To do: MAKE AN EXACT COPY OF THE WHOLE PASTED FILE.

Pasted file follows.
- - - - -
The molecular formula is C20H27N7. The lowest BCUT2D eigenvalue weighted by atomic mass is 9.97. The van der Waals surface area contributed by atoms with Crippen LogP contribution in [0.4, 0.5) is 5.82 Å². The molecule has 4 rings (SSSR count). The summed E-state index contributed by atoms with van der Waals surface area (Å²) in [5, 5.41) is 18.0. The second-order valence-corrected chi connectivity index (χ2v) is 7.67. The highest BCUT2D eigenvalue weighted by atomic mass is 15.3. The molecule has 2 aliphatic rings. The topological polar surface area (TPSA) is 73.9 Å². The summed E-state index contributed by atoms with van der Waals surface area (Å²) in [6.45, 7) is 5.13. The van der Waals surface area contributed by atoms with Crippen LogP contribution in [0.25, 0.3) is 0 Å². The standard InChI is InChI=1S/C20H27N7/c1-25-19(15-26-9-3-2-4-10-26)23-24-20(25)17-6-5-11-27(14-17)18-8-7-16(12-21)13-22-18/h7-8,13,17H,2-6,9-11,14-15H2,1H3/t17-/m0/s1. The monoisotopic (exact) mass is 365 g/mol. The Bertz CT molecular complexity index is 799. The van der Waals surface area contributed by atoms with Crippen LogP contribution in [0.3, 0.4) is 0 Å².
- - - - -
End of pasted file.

The molecular formula is C20H27N7. The lowest BCUT2D eigenvalue weighted by atomic mass is 9.97. The van der Waals surface area contributed by atoms with Crippen LogP contribution in [0.4, 0.5) is 5.82 Å². The molecule has 4 rings (SSSR count). The summed E-state index contributed by atoms with van der Waals surface area (Å²) in [5, 5.41) is 18.0. The second-order valence-corrected chi connectivity index (χ2v) is 7.67. The highest BCUT2D eigenvalue weighted by atomic mass is 15.3. The molecule has 2 aliphatic rings. The topological polar surface area (TPSA) is 73.9 Å². The summed E-state index contributed by atoms with van der Waals surface area (Å²) in [6.45, 7) is 5.13. The van der Waals surface area contributed by atoms with Crippen LogP contribution in [0.25, 0.3) is 0 Å². The standard InChI is InChI=1S/C20H27N7/c1-25-19(15-26-9-3-2-4-10-26)23-24-20(25)17-6-5-11-27(14-17)18-8-7-16(12-21)13-22-18/h7-8,13,17H,2-6,9-11,14-15H2,1H3/t17-/m0/s1. The monoisotopic (exact) mass is 365 g/mol. The Bertz CT molecular complexity index is 799. The van der Waals surface area contributed by atoms with Crippen LogP contribution in [0.3, 0.4) is 0 Å².